AMFM: If there was one thing you could set Americans straight on, what would it be?
Nuttall: That’s fucking dangerous, I wouldn’t presume to know anything they don’t, considering there’s 320 million of them. There are things I disagree with here of course. I’m not the hugest fan of guns. But it seems like this country has them in it’s blood.
AMFM: We are currently experiencing a revolution in #metoo, trans rights, gay rights, kids marching against guns. You don’t seem to be overtly political writer, and yet your allegiances are well known.
Nuttall: This is a hard one. I believe passionately in all the causes you just mentioned there. But I can’t help but think there is a certain arrogance in treating pop music like a podium. There are incredibly verbose, articulate people talking about these things all the time without the benefit of a producer. Who the fuck am I to try and talk over the top of them? Ultimately the right song to make the right point will come along. Try to force it and you’re diluting (or worse exploiting) the message.
AMFM: You seem to have found a creative partner in Elementree. Explain the concept of blindly handing your art to someone you’ve never met in order to let them interpret it.
Nuttall: I’ve spent a fair bit of time in Germany, there seems to be a good relationship between us and German music lovers. They take no bullshit and they tell you what they really think. I love that. Patrick, Natalie and Elementree took something we did and absolutely ran with it. Taking it into places I’d not considered. Which is a wonderful feeling. Handing your art over to someone with no idea of what they’re going to do with it, is exhilarating. And frankly one of the best things you can do with it.
AMFM: Speak to me about the element of creative trust between you and Elementree. How did you first meet Patrick?
Nuttall: I actually never have met him. Unless you count meeting on the internet as meeting someone (which I guess I don’t) I saw what these guys were capable of and when the opportunity came up to have them make a video, we jumped at it. Cos we knew whatever it was, it was going to be awesome.
AMFM: You don’t write happy music, then again, it is not overtly sad either. It seems to tread the blue notes of the human condition. Is there something specific you are trying to express in your writing, or are you just looking to convey a post modern impressionism?
Nuttall: I don’t believe in the term ‘the human condition’. It means nothing. It’s like saying ‘life maaaaaaan’ and stretching it out over 15 syllables. Everyone is hearing this story differently. Everyone is completely fucked in their own unique way. If Enola Fall is saying anything, it’s simply that we’re all experiencing this dumpster fire together. Music is such a paradoxical thing. You hear all this pop music around that sounds so sad, or so heartbroken. But listen to the lyrics and hear the major chords come booming in over the chorus and ultimately it’s saying the same thing over and over again… “everything is fine, dance” That’s fine, but that’s not me.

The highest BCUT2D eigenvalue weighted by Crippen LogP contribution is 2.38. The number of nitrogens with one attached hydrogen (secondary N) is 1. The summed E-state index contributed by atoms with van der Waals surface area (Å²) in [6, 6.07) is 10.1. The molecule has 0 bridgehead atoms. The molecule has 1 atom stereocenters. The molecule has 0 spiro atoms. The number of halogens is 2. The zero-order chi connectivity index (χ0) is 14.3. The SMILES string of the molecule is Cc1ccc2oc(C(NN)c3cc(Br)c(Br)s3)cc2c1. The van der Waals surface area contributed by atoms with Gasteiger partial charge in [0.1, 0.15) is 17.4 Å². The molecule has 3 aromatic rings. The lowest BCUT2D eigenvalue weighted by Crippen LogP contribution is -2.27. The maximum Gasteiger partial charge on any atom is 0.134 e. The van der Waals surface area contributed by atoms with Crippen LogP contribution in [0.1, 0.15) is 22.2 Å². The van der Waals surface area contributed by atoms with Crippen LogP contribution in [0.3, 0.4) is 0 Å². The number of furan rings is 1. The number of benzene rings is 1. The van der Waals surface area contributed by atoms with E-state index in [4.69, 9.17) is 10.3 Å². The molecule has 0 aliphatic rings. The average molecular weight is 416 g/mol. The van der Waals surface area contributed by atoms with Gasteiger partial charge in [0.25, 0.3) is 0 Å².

AMFM: On your recordings, you come across as lush and introspective, whereas the live version of the band is spiky and loud. How do you make peace with that?
Nuttall: Oh yeah totally. That’s a weird one. I think with modern pop music, there is a (mainly industry based) desire to make the records and the live show almost indistinguishable. You liked the song? NOW SEE IT LIIIIIIVE. The studio and the stage are completely different places and they create different sounds. I think they’re certainly related… but the feeling in the studio was to try and make a little dream. The feeling on stage is to try and snap everyone wide awake.
AMFM: Across a 15-year career, you’ve been the one constant in Enola Fall. Any regrets?
Nuttall: The stereotype here would be that I’m impossible to work with! Which is probably true. But there’s something else going on too. I always wanted more… more shows, more touring, bigger rooms, bigger records. 100% all down the line. And that’s a lot to ask of people. Sooner or later people are going to tire.
AMFM: I’m sure you get this a lot. Why Enola Fall? Is there a WWII connection you are reflecting upon?
Nuttall: Not even slightly. The name ‘Enola’ is a nice sounding name… then we put ‘Fall’ on the end because that sounded cool and mysterious. That is literally the whole story.
AMFM: You’ve decided to bring Mark Woodward over from Melbourne instead of forming an American backing band. Does having a fellow Australian in the band make the transition easier?
Nuttall: Mark is a legend. In certain parts of Melbourne he is worshipped as a minor deity.
AMFM: Meanwhile, you’ve had two incredibly different yet able American drummers, Paul Doyle and Daveedo McCullough, manning the kit, yet somehow they both function within the music.
Nuttall: Yep. I think if a song has a pulse, has a soul, then it should be interpretable. If you demand that people play everything note perfect like it is on the record, then you lose a lot of what makes live music so special. (this goes back to that live vs. studio thing again) Drums are far more sensual and expressive than a lot of people think. Drummers should be free to pound on that shit like Ginger Baker.
AMFM: Do you have plans for follow up single/video?
Nuttall: There’s a song on the album called ‘Kill Your Darlings’ which has been slowly growing on my mind. The song is all heavy buzzing synths and soaring vocals. For the snare sound, we sampled a nailgun in an empty warehouse, and it sounds massive. Elementree are on board so I’m super excited to see where we go with it. It’s an old saying in writing, both poetry and music. Don’t create anything you can’t destroy. A lot of people think of writing music as a purely creative process, but there is often just as much letting go of things that don’t work, or don’t serve the best purpose. Kill Your Darlings. I never thought of it as a single, but it’s beginning to make its case.
More about ENOLA FALL on the band’s official website